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aka - Satyricon
Italy 1969
Directed by
Federico Fellini
128 minutes
Rated R

Reviewed by
Bernard Hemingway
2.5 stars

Fellini - Satyricon

Fellini's dream-like interpretation of Petronius's account of the decadence of Rome c.500 AD is a florid, self-indulgent mix of the grotesque and the visually seductive that only an artist whose reputation has surpassed ordinary constraints could have made. Histrionic and declamatory, one must give oneself up to its stylisations in order to enjoy it but even then it is the sort of film which will alienate many with its episodic structure and art-for-art's sake mise-en-scène.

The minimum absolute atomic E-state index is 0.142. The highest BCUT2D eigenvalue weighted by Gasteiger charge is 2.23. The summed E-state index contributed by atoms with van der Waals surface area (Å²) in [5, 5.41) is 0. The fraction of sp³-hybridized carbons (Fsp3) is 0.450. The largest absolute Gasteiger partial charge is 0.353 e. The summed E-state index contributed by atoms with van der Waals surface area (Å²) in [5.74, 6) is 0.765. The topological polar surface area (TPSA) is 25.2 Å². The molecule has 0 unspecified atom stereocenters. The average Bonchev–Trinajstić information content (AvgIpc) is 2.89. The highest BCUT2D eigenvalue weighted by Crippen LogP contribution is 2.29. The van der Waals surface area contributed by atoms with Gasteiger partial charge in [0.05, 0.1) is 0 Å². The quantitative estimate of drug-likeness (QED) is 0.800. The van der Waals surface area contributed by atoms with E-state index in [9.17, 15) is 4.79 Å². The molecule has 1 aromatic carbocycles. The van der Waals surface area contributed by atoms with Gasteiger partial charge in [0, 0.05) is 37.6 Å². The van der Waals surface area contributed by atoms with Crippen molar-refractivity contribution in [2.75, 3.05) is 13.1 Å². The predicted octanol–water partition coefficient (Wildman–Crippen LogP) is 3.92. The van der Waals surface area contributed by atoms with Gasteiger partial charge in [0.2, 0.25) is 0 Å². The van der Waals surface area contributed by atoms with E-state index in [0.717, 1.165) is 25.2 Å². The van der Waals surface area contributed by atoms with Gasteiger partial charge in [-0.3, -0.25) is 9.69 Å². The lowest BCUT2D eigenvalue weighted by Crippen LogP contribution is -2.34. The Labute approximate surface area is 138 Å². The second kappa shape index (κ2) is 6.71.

Typically 60s in its preoccupation with decadence, excess and sexual degeneracy (Ken Russell would have loved it) it is both a Zeitgeist-driven representation of pre-Christian Rome and Fellini’s view of the modern world, an allegorical re-working of La Dolce Vita (most evident in the gallery sequence in which Encolpio meets up with the poet Eumolpus) and needs to be viewed in that context.

FYI: Gian Luigi Polidoro registered the title "Satyricon" for his movie first but United Artists bought the distribution rights for over a million dollars in order to keep it off the market until after the release of Fellini's film.




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